St. Pius of Pietrelcina, better known as Padre Pio, also experienced the same gift and he said that more people came to him from Purgatory asking for prayers, than pilgrims on earth. I have no doubt that one of the reasons why God gave him this gift, was to help us understand the reality of what happens after death. Most people need to go through some kind of purification when they die and while it is good to shed tears for them, we can help them by praying for them and offering the mass for them, which is the most powerful prayer we have.

When we die there can only be three things: heaven, hell, or purgatory. If heaven is real and we have free will, then we must be able to lose heaven too. If we had no option but to go there, then we wouldn’t have free will. If heaven is the total fulfilment of being in God’s presence, light, beauty, happiness and the company of other people we love, then to lose it would be to be left with the opposite, that is, darkness, pain, isolation, hatred and the knowledge of knowing that we have lost the possibility of eternal happiness. God does not send people to hell. People choose hell by the way they live, rejecting God and everything to do with God. Many places where Our Lady has appeared, she has shown the visionaries heaven, hell and purgatory, to remind us they are real. It is not something we should take lightly.

What about people who no longer go to Church, or no longer practice their faith. Just because they don’t practice, doesn’t mean they don’t believe in God or try to live the right way. It may just mean that they cannot relate to organised religion as we do, but we should pray for them, because having a framework is a great help. Continually going to church is going to help us stay tuned in to what is important, to what God is asking us to do and reminding us of what is right and wrong. It is not so easy to do this by yourself.

What about people who have never known Jesus? People primarily accept or reject God by the way they live. Just because they don’t understand God as we do, doesn’t mean they don’t believe, or that they reject God. Only God can judge us. Our job is to pray for those who don’t know God and hopefully to help them come to know him, by they way we live. Most of the people Mother Teresa’s sisters take in off the streets in places like Calcutta, are not Christian, but they don’t try to convert them. They simply love them and allow them to die with dignity. They say more about what they believe by those actions than by anything you could say.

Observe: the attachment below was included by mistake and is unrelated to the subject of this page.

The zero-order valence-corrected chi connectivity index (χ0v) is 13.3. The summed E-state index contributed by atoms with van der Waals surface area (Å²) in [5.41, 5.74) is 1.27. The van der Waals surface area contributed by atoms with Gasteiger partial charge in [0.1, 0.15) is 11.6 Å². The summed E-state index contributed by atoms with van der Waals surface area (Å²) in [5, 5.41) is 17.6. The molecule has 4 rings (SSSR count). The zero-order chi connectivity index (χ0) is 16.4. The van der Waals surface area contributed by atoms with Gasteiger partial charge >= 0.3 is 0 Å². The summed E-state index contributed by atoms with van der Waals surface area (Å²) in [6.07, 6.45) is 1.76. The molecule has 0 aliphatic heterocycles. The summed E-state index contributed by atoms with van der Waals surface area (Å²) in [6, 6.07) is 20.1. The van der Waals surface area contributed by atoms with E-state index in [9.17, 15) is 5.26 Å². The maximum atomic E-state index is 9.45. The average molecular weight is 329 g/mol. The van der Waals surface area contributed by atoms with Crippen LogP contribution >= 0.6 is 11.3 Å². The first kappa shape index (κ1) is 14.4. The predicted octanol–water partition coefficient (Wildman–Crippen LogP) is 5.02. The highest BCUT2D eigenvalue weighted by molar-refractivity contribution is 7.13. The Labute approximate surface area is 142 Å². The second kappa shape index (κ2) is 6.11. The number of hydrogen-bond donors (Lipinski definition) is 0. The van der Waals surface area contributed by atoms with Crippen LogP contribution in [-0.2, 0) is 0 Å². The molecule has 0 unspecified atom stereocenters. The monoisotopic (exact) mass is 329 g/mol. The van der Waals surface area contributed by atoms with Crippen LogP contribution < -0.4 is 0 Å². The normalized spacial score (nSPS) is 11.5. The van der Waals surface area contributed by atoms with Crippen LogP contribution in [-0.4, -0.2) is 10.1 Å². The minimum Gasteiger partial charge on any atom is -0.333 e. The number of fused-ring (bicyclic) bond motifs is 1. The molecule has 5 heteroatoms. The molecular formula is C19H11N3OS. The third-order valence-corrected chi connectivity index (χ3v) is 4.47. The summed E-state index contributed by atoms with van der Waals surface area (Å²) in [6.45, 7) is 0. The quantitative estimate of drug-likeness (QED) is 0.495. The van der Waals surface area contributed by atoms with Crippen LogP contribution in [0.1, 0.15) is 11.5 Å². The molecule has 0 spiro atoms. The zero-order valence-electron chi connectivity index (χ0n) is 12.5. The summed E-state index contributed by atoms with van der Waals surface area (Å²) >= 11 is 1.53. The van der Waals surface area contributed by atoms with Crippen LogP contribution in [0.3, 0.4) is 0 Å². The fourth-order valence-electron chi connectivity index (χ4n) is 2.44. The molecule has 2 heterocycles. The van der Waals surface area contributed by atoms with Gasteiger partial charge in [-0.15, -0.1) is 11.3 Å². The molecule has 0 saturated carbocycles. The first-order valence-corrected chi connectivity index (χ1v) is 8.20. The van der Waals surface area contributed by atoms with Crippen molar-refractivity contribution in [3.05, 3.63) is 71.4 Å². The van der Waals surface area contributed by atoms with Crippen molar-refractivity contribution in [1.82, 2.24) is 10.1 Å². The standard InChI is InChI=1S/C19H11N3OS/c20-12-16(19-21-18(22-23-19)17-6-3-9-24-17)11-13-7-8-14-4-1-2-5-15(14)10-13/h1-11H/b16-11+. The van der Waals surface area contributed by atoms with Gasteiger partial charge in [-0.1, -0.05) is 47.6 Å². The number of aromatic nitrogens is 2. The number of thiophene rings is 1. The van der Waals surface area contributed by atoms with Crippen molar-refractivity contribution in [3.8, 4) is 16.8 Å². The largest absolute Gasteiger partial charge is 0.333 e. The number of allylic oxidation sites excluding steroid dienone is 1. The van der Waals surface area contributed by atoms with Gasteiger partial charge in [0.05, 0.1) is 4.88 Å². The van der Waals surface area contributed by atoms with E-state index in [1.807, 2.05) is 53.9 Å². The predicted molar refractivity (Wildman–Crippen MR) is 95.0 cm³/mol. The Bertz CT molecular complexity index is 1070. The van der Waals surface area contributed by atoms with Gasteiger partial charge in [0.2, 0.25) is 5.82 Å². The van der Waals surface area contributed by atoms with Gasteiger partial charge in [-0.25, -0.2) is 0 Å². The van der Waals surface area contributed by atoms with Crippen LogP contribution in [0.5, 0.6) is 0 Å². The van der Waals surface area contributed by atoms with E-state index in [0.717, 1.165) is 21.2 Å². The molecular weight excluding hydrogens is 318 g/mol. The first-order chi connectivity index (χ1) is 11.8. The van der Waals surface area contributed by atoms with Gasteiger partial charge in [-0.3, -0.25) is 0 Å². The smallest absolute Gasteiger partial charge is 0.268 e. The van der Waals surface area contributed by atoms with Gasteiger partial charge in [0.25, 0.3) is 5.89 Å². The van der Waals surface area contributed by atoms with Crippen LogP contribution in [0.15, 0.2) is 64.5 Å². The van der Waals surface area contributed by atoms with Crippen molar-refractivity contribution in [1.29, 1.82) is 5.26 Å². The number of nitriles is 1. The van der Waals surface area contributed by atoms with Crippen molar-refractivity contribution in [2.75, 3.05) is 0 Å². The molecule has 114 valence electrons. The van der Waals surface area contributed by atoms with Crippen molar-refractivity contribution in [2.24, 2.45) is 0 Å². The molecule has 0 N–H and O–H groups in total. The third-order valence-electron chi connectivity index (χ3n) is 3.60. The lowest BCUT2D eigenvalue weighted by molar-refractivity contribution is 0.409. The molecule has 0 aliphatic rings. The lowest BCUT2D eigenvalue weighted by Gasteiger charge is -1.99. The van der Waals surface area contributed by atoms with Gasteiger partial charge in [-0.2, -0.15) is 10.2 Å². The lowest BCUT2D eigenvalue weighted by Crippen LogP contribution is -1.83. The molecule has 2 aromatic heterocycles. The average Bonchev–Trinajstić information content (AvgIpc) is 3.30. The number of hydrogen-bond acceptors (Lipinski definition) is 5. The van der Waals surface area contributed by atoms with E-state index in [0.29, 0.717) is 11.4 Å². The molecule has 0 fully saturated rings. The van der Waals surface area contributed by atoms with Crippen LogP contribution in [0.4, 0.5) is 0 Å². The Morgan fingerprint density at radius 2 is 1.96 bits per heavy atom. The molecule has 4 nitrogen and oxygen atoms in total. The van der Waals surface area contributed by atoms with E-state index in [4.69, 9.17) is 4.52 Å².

If we make even the smallest effort to live for God, to live as God asks us, then we have nothing to be afraid of. The Lord continually assures us of his love and mercy for all who seek him. The important thing is that we remember that our choices have consequences.

"Do not let your hearts be troubled. You believe in God; believe also in me. My Father's house has many rooms; if that were not so, would I have told you that I am going there to prepare a place for you? And if I go and prepare a place for you, I will come back and take you to be with me, that you also may be where I am."

A book I would highly recommend is The Amazing Secret of the Souls in Purgatory: an Interview with Maria Simma, by Sister Emmanuel of Medjugorje.